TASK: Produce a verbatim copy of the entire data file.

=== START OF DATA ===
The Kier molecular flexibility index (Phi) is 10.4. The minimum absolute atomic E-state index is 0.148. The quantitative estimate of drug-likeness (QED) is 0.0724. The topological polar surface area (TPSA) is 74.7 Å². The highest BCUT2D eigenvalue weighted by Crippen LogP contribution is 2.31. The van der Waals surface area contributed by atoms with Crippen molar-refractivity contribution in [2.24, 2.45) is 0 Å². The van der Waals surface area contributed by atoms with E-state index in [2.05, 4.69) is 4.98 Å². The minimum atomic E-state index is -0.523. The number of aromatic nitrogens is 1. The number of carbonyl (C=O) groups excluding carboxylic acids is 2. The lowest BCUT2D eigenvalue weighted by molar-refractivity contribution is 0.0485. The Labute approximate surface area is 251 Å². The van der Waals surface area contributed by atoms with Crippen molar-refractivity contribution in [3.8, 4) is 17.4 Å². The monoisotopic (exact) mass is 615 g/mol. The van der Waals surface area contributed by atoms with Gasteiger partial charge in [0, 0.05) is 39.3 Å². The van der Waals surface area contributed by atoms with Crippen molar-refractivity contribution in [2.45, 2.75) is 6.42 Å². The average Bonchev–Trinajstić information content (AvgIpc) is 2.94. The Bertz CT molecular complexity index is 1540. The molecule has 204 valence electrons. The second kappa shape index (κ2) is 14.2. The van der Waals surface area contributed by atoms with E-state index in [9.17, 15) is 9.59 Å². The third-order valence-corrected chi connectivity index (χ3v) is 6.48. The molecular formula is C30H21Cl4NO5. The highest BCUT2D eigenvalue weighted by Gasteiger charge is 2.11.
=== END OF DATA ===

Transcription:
The Kier molecular flexibility index (Phi) is 10.4. The minimum absolute atomic E-state index is 0.148. The quantitative estimate of drug-likeness (QED) is 0.0724. The topological polar surface area (TPSA) is 74.7 Å². The highest BCUT2D eigenvalue weighted by Crippen LogP contribution is 2.31. The van der Waals surface area contributed by atoms with Crippen molar-refractivity contribution in [2.24, 2.45) is 0 Å². The van der Waals surface area contributed by atoms with E-state index in [2.05, 4.69) is 4.98 Å². The minimum atomic E-state index is -0.523. The number of aromatic nitrogens is 1. The number of carbonyl (C=O) groups excluding carboxylic acids is 2. The lowest BCUT2D eigenvalue weighted by molar-refractivity contribution is 0.0485. The Labute approximate surface area is 251 Å². The van der Waals surface area contributed by atoms with Crippen molar-refractivity contribution in [3.8, 4) is 17.4 Å². The monoisotopic (exact) mass is 615 g/mol. The van der Waals surface area contributed by atoms with Gasteiger partial charge in [0, 0.05) is 39.3 Å². The van der Waals surface area contributed by atoms with Crippen molar-refractivity contribution in [2.45, 2.75) is 6.42 Å². The average Bonchev–Trinajstić information content (AvgIpc) is 2.94. The Bertz CT molecular complexity index is 1540. The molecule has 204 valence electrons. The second kappa shape index (κ2) is 14.2. The van der Waals surface area contributed by atoms with E-state index in [9.17, 15) is 9.59 Å². The third-order valence-corrected chi connectivity index (χ3v) is 6.48. The molecular formula is C30H21Cl4NO5. The highest BCUT2D eigenvalue weighted by Gasteiger charge is 2.11.